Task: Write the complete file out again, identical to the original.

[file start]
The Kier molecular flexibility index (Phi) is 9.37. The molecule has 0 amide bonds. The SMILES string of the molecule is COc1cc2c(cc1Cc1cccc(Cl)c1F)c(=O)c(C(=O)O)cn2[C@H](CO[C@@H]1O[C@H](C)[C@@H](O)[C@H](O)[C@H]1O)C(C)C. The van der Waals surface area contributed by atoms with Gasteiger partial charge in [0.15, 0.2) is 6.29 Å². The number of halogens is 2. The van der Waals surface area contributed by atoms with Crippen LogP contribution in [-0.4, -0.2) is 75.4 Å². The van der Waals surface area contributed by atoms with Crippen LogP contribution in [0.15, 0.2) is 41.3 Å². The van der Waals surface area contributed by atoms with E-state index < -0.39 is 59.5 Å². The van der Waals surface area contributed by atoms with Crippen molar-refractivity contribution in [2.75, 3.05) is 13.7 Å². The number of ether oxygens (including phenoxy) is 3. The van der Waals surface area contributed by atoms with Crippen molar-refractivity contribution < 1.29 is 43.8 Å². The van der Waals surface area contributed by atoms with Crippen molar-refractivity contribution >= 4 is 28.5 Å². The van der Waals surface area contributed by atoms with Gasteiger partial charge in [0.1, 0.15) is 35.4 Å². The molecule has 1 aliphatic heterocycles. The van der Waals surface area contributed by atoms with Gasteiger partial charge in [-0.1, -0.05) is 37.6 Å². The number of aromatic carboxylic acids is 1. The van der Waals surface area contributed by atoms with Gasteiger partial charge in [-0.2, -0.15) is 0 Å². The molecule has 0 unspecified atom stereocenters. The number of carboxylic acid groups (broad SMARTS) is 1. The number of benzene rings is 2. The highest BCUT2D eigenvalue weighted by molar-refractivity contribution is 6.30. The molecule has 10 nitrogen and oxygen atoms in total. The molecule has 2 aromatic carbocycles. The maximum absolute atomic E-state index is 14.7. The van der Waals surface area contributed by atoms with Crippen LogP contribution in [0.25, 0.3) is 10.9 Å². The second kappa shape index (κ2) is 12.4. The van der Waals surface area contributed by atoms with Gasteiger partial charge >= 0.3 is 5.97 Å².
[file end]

The Kier molecular flexibility index (Phi) is 9.37. The molecule has 0 amide bonds. The SMILES string of the molecule is COc1cc2c(cc1Cc1cccc(Cl)c1F)c(=O)c(C(=O)O)cn2[C@H](CO[C@@H]1O[C@H](C)[C@@H](O)[C@H](O)[C@H]1O)C(C)C. The van der Waals surface area contributed by atoms with Gasteiger partial charge in [0.15, 0.2) is 6.29 Å². The number of halogens is 2. The van der Waals surface area contributed by atoms with Crippen LogP contribution in [-0.4, -0.2) is 75.4 Å². The van der Waals surface area contributed by atoms with Crippen LogP contribution in [0.15, 0.2) is 41.3 Å². The van der Waals surface area contributed by atoms with E-state index < -0.39 is 59.5 Å². The van der Waals surface area contributed by atoms with Crippen molar-refractivity contribution in [2.75, 3.05) is 13.7 Å². The number of ether oxygens (including phenoxy) is 3. The van der Waals surface area contributed by atoms with Crippen molar-refractivity contribution < 1.29 is 43.8 Å². The van der Waals surface area contributed by atoms with Crippen molar-refractivity contribution >= 4 is 28.5 Å². The van der Waals surface area contributed by atoms with Gasteiger partial charge in [0.1, 0.15) is 35.4 Å². The molecule has 1 aliphatic heterocycles. The van der Waals surface area contributed by atoms with Gasteiger partial charge in [-0.1, -0.05) is 37.6 Å². The number of aromatic carboxylic acids is 1. The van der Waals surface area contributed by atoms with Gasteiger partial charge in [-0.2, -0.15) is 0 Å². The molecule has 0 unspecified atom stereocenters. The number of carboxylic acid groups (broad SMARTS) is 1. The number of benzene rings is 2. The highest BCUT2D eigenvalue weighted by molar-refractivity contribution is 6.30. The molecule has 10 nitrogen and oxygen atoms in total. The molecule has 2 aromatic carbocycles. The maximum absolute atomic E-state index is 14.7. The van der Waals surface area contributed by atoms with Crippen LogP contribution in [0.25, 0.3) is 10.9 Å². The second kappa shape index (κ2) is 12.4. The van der Waals surface area contributed by atoms with Gasteiger partial charge >= 0.3 is 5.97 Å².